- Before removing your ingredients from the freezer, make certain that you have all your spices ready to go into your mixture. You are going to need to work fast so that your meat remains cold.
- Remove only your meat from the freezer and cut meat and fat into 1-inch cubes. Mix with your dry ingredients, cover, and place back into the freezer along with any liquid that is to go into the recipe back into the freezer for 30 minutes.
- After your sausage mixture has chilled, remove equipment, and ingredients from the freezer and set up your workstation.
- If you’re making link sausage, soak your casings in warm water to remove the salt and to soften them. I like to use 32-36 mm casings. If you aren’t making link sausage, ignore this step.
- Add the liquid to your chilled sausage mixture and blend with your hands. Attach the 3/8-inch plate (course or largest die) to the grinder and begin feeding the mixture. By using this plate, you have less chance of your sausage becoming mushy. If your mixture feels warm, place it back into the freezer for a few minutes while you attach the stuffer to the grinder and clean up a bit. If you are not stuffing your sausage, freeze as if you were freezing ground venison or prepare patties, freeze on a cookie sheet, place wax paper between the patties, and place in a freezer bag. Give them a night in the refrigerator if you are planning on eating them fresh; the flavors will then have been infused into the meat.
- Place a casing onto the stuffing tube leaving about 5 to 6 inches off the end of the tub to tie off; air will fill some of that casing. Feed the mixture into the stuffer. Allow the sausage come out in one long coil trying to keep the sausage casing consistent in size as it continues to come out of the tube. Remember to leave about 8 inches extra casing after the last of the sausage is stuffed. Tie off the casing in a knot.
- If desired, every 5 inches or so, pinch off what will become the links. Roll the link a few times and repeat until you get to the end of the sausage. Tie off the other end. Arrange the links on a wire or cooling sheets where air can move around them. Allow the sausage to dry for about an hour. If you are smoking them, place them in the smoker, but if you are freezing them, refrigerate overnight then dry and package them for the freezer. If you are going to eat them, they will keep in the refrigerator for up to a week.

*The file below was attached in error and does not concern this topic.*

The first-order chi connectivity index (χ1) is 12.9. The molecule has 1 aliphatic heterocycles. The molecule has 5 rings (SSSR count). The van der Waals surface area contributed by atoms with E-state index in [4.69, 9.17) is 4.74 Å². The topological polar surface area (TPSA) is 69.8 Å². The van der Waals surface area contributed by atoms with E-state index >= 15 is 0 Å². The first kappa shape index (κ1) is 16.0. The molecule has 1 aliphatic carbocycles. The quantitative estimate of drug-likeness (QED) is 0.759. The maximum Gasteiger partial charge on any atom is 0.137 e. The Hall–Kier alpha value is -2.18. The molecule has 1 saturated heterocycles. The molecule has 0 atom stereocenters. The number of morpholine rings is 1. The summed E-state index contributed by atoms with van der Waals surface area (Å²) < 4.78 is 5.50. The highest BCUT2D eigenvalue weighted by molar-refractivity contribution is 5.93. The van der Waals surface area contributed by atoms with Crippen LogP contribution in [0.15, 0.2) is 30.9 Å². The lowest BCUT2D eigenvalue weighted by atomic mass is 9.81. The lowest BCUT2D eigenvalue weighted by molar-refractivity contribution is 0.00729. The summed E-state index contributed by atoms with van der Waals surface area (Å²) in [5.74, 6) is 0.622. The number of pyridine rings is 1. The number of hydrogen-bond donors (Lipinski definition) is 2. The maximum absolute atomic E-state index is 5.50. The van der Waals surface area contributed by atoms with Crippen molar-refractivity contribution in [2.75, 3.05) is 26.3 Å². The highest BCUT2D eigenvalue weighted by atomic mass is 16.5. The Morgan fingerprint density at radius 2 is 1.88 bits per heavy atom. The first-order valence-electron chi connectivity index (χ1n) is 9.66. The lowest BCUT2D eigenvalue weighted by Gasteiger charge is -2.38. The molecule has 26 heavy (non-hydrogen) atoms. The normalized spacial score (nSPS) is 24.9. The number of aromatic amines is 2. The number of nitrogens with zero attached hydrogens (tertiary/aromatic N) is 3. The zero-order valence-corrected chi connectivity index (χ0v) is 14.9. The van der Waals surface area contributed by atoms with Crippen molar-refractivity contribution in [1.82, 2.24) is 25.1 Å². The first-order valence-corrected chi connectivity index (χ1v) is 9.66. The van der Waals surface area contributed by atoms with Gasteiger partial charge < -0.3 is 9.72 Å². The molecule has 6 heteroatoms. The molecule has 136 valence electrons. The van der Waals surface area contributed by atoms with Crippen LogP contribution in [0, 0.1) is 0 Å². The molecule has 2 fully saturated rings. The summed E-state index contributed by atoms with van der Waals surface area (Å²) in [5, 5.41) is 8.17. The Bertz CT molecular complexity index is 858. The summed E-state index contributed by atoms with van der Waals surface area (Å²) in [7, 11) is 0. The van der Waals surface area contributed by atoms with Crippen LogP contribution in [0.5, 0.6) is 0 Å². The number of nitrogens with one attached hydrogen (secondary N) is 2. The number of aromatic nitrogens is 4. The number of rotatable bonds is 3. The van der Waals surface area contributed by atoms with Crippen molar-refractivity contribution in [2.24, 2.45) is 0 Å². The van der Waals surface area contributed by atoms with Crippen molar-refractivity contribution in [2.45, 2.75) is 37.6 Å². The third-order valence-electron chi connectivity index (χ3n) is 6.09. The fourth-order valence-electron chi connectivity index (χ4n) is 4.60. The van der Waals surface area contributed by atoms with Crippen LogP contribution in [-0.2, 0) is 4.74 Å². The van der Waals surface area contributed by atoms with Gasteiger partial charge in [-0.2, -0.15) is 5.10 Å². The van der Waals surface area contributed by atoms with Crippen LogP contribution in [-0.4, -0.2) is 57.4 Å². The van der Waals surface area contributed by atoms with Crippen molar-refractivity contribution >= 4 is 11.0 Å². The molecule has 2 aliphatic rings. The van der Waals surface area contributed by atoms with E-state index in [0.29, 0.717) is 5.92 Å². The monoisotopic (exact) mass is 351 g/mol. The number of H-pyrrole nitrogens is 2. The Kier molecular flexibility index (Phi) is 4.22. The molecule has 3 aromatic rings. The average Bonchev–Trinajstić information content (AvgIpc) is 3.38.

Italian Venison Sausage
One of my very favorite link sausages to make is Italian sausage. It is a wonderful sausage to smoke, grill, or fry. I personally like Italian sausage fried with onions and bell peppers. It’s great on a bun or on top of greens, grits, or mashed potatoes, it’s very versatile. Oftentimes, I will remove the casing and add it to my pizza or spaghetti sauce.
If you try any venison sausage recipes, this one is a must. I like to smoke mine before cooking. It seems to add an earthy element to the sausage that I can’t get any other way. When in a fix, marinade your sausage in a dark beer. I like cooking with Guinness beer. If you don’t want to use beer, you can brush a very small amount of liquid smoke over the sausage links before grilling, baking, or frying them.
- 2 ½- pounds ground venison
- 2 ½- pounds ground pork
- 2- Tablespoons Kosher salt
- 1- Teaspoon sugar
- 1 ½- Tablespoons fennel seeds, cracked
- 1- Teaspoon coriander 3/8- cup cold water
- 1 ½- Tablespoon cayenne pepper
- 1- Teaspoon fresh rosemary, chopped
If you have never made sausage before, breakfast sausage is a great place to start. You can use any mixture of spices that you like. Traditionally breakfast sausage consists of sage, rosemary, thyme, nutmeg, red pepper flakes, salt, and pepper. I have created a simple recipe that my family loves with very few ingredients. I often make link sausage with this recipe and save some of the mixture back for a few servings of breakfast sausage as well. You can freeze this mixture as you would ground venison and bring it out for your favorite Italian dish, use in soups, and meatballs.
Stacy’s Breakfast Sausage
- 4- Pounds of venison scraps (you could use any part of the deer for this recipe), run through the largest holes of the meat grinder.
- 2- Pounds of lean bacon run through the same grinder. Have your butcher run it through his grinder if you do not have one of your own.
- 1- Tablespoon salt
- ½- Tablespoon pepper
- ½- Tablespoon red pepper flakes
- ½- Cup dry white wine
- 2- Tablespoons extra virgin olive oil
- In a large bowl, mix venison and bacon with your hands until blended. Add salt, pepper, red pepper flakes, and white wine. Chill for about 30 minutes.
- Form sausage into 4 ounce patties. Do not over-handle the mix as this can affect the texture of the sausage.
- Heat olive oil in 10-12’’ cast iron skillet. Add sausage patties and cook over low heat, turning frequently, until light brown on all sides. Cook in batches. Serve warm with homemade biscuits.
Making sausage is becoming a lost art that should be found once again. Enjoy the process of trial and error in producing your favorite sausage recipe. Try new herbs, spices, and different liquids; you may be surprised at the wonderful flavors that you will bring to the table. The one way that you can make the most of your harvest is to create tasty venison sausage, feed it to your family and neighbors, and enjoy the smiles you bring to their faces.